- 2005 Junior Graduate Studentship – Michael Smith Foundation for Health Research (MSFHR).
- 2005 Post-Graduate Studentship (Master’s) – Natural Sciences and Engineering Research Council of Canada (NSERC).
- 2004 Graduate Entrance Scholarship – Department of Psychology, UBC.
- Dalrymple, K.A., Elison, J.T., & Duchaine, B. (in press). Face-selective and domain-general visual processing deficits in children with developmental prosopagnosia. Quarterly Journal of Experimental Psychology.
- Dalrymple, K.A. & Duchaine, B. (2016). Impaired face detection may explain some but not all cases of developmental prosopagnosia. Developmental Science, 19(3), 440-451.
- Dalrymple, K.A., & Palermo, R. (2016). Guidelines for studying developmental prosopagnosia in adults and children. Wiley Interdisciplinary Reviews: Cognitive Science.
- Alonso‐Prieto, E., Pancaroglu, R., Dalrymple, K.A., Handy, T., Barton, J.J.S, & Oruc, I. (2015). Temporal dynamics of the face familiarity effect: bootstrap analysis of single‐subject ERP data. Cognitive Neuropsychology, 32(5), 266-282.
- Dalrymple, K.A., Garrido, L., & Duchaine, B. (2014). Dissociation between face perception and face memory in adults, but not children, with developmental prosopagnosia. Developmental Cognitive Neuroscience, 10, 10-20.
- Dalrymple, K.A.*, Fletcher, K.*, Corrow, S., das Nair, R., Barton, J., Yonas, A., & Duchaine, B. (2014). “A room full of strangers every day”: The psychosocial impact of developmental prosopagnosia on children and their families. Journal of Psychosomatic Research, 77(2), 144-150.
- Dalrymple, K.A.*, Davies-Thompson, J.*, Oruc, I., Handy, T., Barton, J., & Duchaine, B. (2014). Spontaneous perceptual facial distortions correlate with ventral occipitotemporal activity. Neuropsychologia, 59, 179-191.
- Dalrymple, K.A. (2014). Prosopagnosia. In: M.J. Aminoff & R.B. Daroff (Eds.). Encyclopedia of the Neurological Sciences
2E. San Diego: Academic Press.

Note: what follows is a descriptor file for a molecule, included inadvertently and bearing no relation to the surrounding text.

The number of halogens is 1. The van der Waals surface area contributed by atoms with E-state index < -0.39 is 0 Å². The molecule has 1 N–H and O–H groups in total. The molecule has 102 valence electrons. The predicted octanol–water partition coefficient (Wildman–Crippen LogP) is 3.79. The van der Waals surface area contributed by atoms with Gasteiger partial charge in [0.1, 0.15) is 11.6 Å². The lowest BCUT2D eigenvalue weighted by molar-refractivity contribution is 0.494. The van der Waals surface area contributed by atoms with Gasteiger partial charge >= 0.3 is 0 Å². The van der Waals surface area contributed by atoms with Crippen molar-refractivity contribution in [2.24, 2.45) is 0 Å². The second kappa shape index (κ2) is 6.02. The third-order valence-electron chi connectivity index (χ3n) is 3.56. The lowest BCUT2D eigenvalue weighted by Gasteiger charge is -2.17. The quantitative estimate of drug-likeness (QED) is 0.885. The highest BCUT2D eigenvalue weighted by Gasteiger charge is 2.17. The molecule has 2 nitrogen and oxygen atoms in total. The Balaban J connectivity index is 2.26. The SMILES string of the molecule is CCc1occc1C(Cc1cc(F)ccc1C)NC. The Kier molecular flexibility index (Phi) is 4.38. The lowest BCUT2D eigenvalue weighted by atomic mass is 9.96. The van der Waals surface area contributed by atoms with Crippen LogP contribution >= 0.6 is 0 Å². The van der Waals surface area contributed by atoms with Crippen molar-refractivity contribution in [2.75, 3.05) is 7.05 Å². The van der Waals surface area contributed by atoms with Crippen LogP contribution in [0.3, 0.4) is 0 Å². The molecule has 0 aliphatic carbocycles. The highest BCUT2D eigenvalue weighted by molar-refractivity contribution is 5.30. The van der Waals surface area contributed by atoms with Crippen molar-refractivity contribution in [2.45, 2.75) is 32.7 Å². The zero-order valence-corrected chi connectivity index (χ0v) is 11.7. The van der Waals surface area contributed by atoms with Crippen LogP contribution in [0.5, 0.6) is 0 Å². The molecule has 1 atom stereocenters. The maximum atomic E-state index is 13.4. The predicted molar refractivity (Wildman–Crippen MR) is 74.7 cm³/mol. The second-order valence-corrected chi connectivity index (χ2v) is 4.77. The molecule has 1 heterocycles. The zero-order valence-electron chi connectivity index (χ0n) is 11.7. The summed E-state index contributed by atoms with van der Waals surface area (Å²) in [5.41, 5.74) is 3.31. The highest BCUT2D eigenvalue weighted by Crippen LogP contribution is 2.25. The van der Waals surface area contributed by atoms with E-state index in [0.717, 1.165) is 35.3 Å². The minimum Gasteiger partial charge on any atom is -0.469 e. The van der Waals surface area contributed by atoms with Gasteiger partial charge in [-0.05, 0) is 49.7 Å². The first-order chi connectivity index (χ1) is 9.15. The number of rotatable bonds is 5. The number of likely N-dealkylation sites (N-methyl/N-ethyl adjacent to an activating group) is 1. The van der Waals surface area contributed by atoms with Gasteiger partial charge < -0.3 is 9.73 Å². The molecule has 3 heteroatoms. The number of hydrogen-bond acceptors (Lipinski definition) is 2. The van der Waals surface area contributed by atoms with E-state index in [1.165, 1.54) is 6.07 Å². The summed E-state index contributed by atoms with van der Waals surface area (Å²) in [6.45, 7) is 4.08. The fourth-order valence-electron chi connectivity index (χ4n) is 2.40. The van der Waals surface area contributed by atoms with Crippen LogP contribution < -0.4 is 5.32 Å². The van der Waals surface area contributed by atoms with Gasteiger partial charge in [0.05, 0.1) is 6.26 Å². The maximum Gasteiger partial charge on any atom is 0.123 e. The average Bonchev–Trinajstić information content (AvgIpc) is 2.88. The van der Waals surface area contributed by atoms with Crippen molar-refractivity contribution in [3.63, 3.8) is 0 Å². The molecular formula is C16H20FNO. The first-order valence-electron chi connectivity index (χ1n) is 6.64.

- Dalrymple, K.A., Gomez, J., & Duchaine, B. (2013). The Dartmouth Database of Children's Faces: Acquisition and validation of a new face stimulus set. PLoS ONE 8(11): e79131.
- Dalrymple, K.A., Gray, A., Perler, B., Birmingham, E., Bischof, W.F., Baron, J.J.S., & Kingstone, A. (2013). Eying the eyes in social scenes: Evidence for top-down control of attention in simultanagnosia. Cognitive Neuropsychology, 30(1), 25-40.
- Dalrymple, K.A., Barton, J.J.S., & Kingstone, A. (2013). A world unglued: Simultanagnosia as a spatial restriction of attention. Frontiers in Neuroscience.
- Dalrymple, K.A., Corrow, S., Yonas, A., & Duchaine, B. (2012). Developmental prosopagnosia in childhood. Cognitive Neuropsychology, 29(5-6), 393-418.
- Oruç, I., Krigolson, O., Dalrymple, K.A., Nagamatsu, L., Handy, T., & Barton, J. (2011). Bootstrap analysis of the single subject with event related potentials. Cognitive Neuropsychology, 28(5), 322-337.
- Dalrymple, K.A., Oruç, I., Duchaine, B., Pancaroglu, R., Fox, C.J., Iaria, G., Handy, T.C. & Barton, J.J.S. (2011). The neuroanatomic basis of the right face-selective N170 in acquired prosopagnosia: A combined ERP/fMRI study. Neuropsychologia, 49, 2553-2563.
- Dalrymple, K.A., Birmingham, E., Bischof, W.F., Barton, J.J.S., & Kingstone, A. (2011). Opening a window on attention: Documenting and simulating recovery from simultanagnosia. Cortex, 47(7), 787-799.
- Dalrymple, K.A., Birmingham, E., Bischof, W.F., Barton, J.J.S., & Kingstone, A. (2011). Experiencing simultanagnosia through windowed viewing of complex social scenes. Brain Research, 1367(7), 265-277.
- Dalrymple, K.A., Bischof, W., Cameron, D., Barton, J., & Kingstone, A. (2010). Simulating simultanagnosia: spatially constricted vision mimics local capture and the global processing deficit. Experimental Brain Research, 202 (2), 445-455.
- Dalrymple, K.A. & Kingstone, A. (2010). Time to act and attend to the real mechanisms of action and attention. British Journal of Psychology, 101, 213-216.
- Dalrymple, K.A., Kingstone, A., & Handy, T.C. (2009). ERP evidence for a dual-locus model of Global/Local processing. Cognitive Neuropsychology, 26, 456-470.
- Dalrymple, K.A., Bischof, WF, Cameron, D., Barton, J.J.S., & Kingstone, A. (2009). Global perception in simultanagnosia is not as simple as a game of connect-the-dots. Vision Research, 49, 1901-1908.
- Dalrymple, K.A., Kingstone, A., & Barton, J.J.S. (2007). Seeing trees OR seeing forests in simultanagnosia: Attentional capture can be local or global. Neuropsychologia, 45, 871-875.
*These authors contributed equally.